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Fig. 6. Two typical IFL configurations

How are They Typically Configured?

High-temperature heat pipes for heat treating and materials processing are typically manufactured in a cylindrical annular configuration. As shown in Figure 6, the heat pipe is made up of two concentric cylinders and end caps. The enclosed volume between the inner and outer cylinders (orange) contains the heat-pipe working fluid, and the volume inside of the inner tube is the working space for the product being processed. The outer cylinder is generally heated with a single-zone, cylindrical electrical-resistance furnace. The heat pipe can be manufactured with both ends open or with one end closed using hemispherical caps. Thermocouple wells are built into the annular space such that sheathed thermocouples can be inserted and removed as necessary. A thermocouple/thermowell in the heat-pipe vapor space results in extremely accurate and repeatable temperature measurements. Off-the-shelf temperature controllers are used to achieve the setpoint control and stability. Another name for the annular heat pipe is an isothermal furnace liner, or IFL.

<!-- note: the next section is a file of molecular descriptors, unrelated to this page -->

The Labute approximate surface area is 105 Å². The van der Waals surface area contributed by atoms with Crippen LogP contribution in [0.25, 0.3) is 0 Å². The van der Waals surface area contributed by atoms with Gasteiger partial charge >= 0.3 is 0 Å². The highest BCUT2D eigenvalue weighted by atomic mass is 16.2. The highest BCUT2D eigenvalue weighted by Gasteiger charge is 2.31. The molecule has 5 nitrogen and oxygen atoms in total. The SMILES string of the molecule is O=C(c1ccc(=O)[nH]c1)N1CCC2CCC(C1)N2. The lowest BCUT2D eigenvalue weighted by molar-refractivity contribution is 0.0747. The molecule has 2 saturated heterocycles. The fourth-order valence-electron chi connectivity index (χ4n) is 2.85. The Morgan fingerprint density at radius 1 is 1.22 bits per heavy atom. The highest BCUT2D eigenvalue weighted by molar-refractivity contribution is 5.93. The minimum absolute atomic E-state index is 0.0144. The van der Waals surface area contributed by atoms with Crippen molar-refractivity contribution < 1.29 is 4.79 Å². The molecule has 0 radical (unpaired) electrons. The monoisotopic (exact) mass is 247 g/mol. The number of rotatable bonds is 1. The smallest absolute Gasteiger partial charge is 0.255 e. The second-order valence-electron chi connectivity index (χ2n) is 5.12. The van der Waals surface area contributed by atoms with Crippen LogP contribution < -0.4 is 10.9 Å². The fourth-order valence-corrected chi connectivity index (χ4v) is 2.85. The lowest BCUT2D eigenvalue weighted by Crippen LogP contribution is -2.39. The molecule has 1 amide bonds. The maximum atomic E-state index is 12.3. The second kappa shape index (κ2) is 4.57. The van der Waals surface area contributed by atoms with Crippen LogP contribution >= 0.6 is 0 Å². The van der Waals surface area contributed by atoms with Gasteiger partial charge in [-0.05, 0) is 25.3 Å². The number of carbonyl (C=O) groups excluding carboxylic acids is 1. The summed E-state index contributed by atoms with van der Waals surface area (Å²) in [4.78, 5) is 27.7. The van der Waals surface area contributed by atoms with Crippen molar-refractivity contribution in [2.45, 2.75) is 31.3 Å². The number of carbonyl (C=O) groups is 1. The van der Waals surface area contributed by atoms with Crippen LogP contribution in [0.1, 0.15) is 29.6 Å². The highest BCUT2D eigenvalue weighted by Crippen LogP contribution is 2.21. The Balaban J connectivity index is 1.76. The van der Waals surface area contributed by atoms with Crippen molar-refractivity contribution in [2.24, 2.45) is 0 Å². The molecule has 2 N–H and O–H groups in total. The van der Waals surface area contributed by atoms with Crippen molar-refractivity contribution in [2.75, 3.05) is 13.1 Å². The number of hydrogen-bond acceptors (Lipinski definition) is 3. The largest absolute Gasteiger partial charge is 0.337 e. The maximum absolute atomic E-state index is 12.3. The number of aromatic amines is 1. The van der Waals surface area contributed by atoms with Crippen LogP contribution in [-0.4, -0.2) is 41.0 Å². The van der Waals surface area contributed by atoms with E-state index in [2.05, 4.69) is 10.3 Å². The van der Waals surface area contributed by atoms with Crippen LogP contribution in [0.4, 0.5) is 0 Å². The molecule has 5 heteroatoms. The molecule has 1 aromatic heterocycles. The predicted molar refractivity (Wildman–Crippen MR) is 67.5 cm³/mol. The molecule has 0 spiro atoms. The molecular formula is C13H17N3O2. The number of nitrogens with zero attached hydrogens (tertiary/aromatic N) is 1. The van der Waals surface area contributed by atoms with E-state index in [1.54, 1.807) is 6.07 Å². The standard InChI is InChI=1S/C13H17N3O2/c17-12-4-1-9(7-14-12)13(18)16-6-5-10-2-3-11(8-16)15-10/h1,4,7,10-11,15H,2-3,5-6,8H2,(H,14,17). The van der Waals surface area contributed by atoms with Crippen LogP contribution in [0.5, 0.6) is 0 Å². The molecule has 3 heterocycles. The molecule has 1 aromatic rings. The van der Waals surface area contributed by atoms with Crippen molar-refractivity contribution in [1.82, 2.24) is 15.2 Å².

Isothermal furnace liners are typically manufactured using Schedule-40 pipe sizes for the inner and outer tubes. The inner diameter of the standard product line spans the range from 1-12 inches. Larger sizes can be accommodated. The length of the IFL is typically 12-60 inches long. However, significantly longer pipes can be manufactured if required. The IFLs can be operated either vertically or horizontally. Two of the most common furnace IFL configurations are shown in Figure 6. Custom features like flanges, extended inner pipe, grounding studs, etc. are easily accommodated.